Baking Texture


This tool converts any procedural texture to image texture. So you can use the full potential of procedural textures. It is a very useful tool. For example, if you want to use DisplacementThe process of utilizing a 2D texture map to generate 3D surface relief. As opposed to bump and normal mapping, Displacement mapping does not only provide the illusion of depth but it effectively displaces the actual geometric position of points over the textured surface. in Octane, you could only do this with image texture. With this tool, however, it is possible to convert the procedural texture to the image texture and use it in the displacement channel.


How to Use: Baking Procedural Texture For Displacement

It is very simple to use and the best part it's real time. You can change anything you want and see the result immediately. First enter the Node editor and prepare the setup as you see in the picture below. If you have not read the section on Node editor we recommend reading this section first. Because you need to know some fundemental working principles about the Node editor. The setup is quite simple as you can see in the picture. All you have to do is connect the procedural texture (Noise) to the "baking texture" node first and then connect the "baking texture" to the Displacement node. Once you have set all this connection, you can connect Displacement to the "Displacement Channel" of the main material.

If you do not want to deal with this, you can download this scene from the link below. After downloading, you can open the scene and examine it. For example, you can play with noise texture settings and get completely different results. Do not bother with other nodes used on the editor. We will explain each one in the next chapters individually. For now, just focus on "Baking textures".


Download the scene from here

Info: Texture BakingA process in which scene lighting is "baked" into a texture map based on an object's UV texture coordinates. The resulting texture can then be mapped back onto the surface to create realistic lighting in a real-time rendering environment. This technique is frequently used in game engines and virtual reality for creating realistic environments with minimal rendering overhead. is part of a texture groups. It should not be confused with camera or object baking. These last two will explain in the next chapters.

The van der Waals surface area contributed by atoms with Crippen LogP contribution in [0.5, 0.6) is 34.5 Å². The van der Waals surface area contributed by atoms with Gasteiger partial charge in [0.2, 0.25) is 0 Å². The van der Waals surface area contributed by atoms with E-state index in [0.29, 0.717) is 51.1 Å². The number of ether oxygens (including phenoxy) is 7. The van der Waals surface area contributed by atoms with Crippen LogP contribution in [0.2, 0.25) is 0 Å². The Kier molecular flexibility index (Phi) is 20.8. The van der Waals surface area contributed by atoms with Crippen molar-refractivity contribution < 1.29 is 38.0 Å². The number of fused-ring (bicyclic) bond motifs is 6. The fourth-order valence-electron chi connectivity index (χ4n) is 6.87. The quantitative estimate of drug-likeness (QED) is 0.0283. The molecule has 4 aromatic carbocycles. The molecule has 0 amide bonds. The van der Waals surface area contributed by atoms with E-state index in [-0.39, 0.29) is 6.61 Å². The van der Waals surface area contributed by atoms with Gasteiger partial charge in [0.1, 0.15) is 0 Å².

Baking Texture Settings



From here you can define any procedural texture. Octane's procedural textures work more efficiently than those of Cinema 4D. For example, if you use noise texture, it is recommended that you use Octane Noise.


Enable Baking

This option explains itself.



From here you can determine the resolution of the texture to be converted. Higher resolutions require more RAM and GPUThe GPU is responsible for displaying graphical elements on a computer display. The GPU plays a key role in the Octane rendering process as the CUDA cores are utilized during the rendering process. power. If you are going to look closely at your object, it is recommended that you keep the resolution high. On the contrary, if you have objects with certain distance, you can keep the resolution low. Use completely based on your scene structure and your purpose.


Samples Per Pixel

Here you can determine how many samples you will use per pixel. 32 is the default value. You can increase it gradually when it's not enough.



You can think of this option as the bit-depth of the bake texture. LDRImage formats that have 8 bits per color channel such as the common image formats JPEG, PNG, GIF among others. stands for 8 bit. HDR Linear Space can be used if the image you have uploaded has 32 bit-depth.


RGB Baking

Here you can convert RGB values according to the type of procedural texture. If your procedural texture has RGB values, enable this option. If you are using a greyscale values like in the example above, leave this option off.



Here you can adjust the intensity value of the baked texture.


GammaThe function or attribute used to code or decode luminance for common displays. The computer graphics industry has set a standard gamma setting of 2.2 making it the most common default for 3D modelling and rendering applications.

Here you can adjust the gamma value of the baked texture.



Inverts the baked texture.


UVW Transform

We explained the UVW Transform under the title of "Transform/Projection".



We explained the Projection under the title of "Transform/Projection".


Border Mode

We will explain this option in detail in the "Image Texture" section.